Of course you can always add some meat or fish into this dish. There are so many varieties of local farm sausage made with everything from chicken to pork or venison along with bacon or seafood like shrimp. I think you could spend an entire season trying all sorts of combinations and never have the same dish twice.
I didn’t try eggs on the top of this dish. But here’s my take on that idea. I think if you poached or lightly fried an egg and left the yolk soft it would make a nice dish with the tomatoes, mushrooms or greens for brunch. Since I love eggs poached in roasted tomatoes or fresh greens, this combination seems natural to me and would easily round out this recipe.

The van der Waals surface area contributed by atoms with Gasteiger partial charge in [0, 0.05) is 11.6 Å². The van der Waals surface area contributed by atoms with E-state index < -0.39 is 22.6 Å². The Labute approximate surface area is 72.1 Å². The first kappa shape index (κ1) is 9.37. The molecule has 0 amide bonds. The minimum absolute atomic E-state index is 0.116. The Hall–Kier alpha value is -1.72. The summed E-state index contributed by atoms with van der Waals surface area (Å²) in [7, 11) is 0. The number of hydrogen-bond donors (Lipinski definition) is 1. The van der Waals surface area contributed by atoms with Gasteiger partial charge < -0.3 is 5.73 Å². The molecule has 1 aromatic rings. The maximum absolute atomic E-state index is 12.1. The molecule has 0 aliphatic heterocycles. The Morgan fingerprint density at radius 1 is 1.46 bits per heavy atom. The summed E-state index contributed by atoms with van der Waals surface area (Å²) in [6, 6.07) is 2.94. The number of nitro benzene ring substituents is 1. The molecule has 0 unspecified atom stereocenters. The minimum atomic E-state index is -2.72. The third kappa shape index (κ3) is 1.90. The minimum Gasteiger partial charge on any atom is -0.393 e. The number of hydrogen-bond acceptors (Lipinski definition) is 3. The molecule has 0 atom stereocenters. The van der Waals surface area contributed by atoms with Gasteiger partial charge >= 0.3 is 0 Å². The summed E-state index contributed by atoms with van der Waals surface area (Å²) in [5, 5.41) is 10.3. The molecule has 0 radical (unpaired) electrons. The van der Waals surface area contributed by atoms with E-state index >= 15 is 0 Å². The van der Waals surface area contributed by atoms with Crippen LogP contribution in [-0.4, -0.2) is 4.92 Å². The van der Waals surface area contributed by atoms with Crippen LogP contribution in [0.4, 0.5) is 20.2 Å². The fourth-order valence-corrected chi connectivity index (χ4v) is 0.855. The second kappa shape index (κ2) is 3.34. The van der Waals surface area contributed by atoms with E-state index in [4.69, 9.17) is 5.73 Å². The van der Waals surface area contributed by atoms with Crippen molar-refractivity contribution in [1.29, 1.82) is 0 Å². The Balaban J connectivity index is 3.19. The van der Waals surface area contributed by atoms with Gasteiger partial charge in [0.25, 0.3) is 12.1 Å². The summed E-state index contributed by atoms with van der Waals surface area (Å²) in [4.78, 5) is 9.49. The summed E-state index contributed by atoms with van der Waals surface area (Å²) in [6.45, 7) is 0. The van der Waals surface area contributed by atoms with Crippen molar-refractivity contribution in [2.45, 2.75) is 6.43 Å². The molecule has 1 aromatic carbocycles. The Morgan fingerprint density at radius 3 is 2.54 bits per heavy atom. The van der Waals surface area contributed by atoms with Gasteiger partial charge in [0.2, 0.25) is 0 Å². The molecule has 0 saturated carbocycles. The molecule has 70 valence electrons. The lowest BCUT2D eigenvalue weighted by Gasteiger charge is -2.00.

Think about the polenta base as an alternative to pizza or a tart and you’ll get the hang of this recipe in no time at all. Have your kids or guests involved in making the combination choices and bake this in individual baking dishes for a personalized touch for the holiday season or a summer grilling party.
The recipe will easily make enough for four people as a side. You can make up all the separate ingredients a couple of days prior to the final dish so it’s great to use up leftovers in the fridge. Or use pre-cooked, frozen items that have been thawed if you want to eat a little out of season or cut down on your cooking time.
Baked Polenta with Seasonal Vegetables
- 1 cup Polenta fine ground
- 2 cups milk (low-fat or whole)
- 2 cups filtered water
- 1 tablespoon butter or olive oil
- 1 teaspoon Himalayan salt – fine grind
- 1 cup each of 2 roasted vegetables (peppers, eggplant, tomatoes, onions, fennel, squash, mushrooms, zucchini)
- 2 cups large-shred hard cheese or 1 cup fresh chevre or ricotta (optional)
- 3 eggs, separated (optional – see Bake Method 2 below)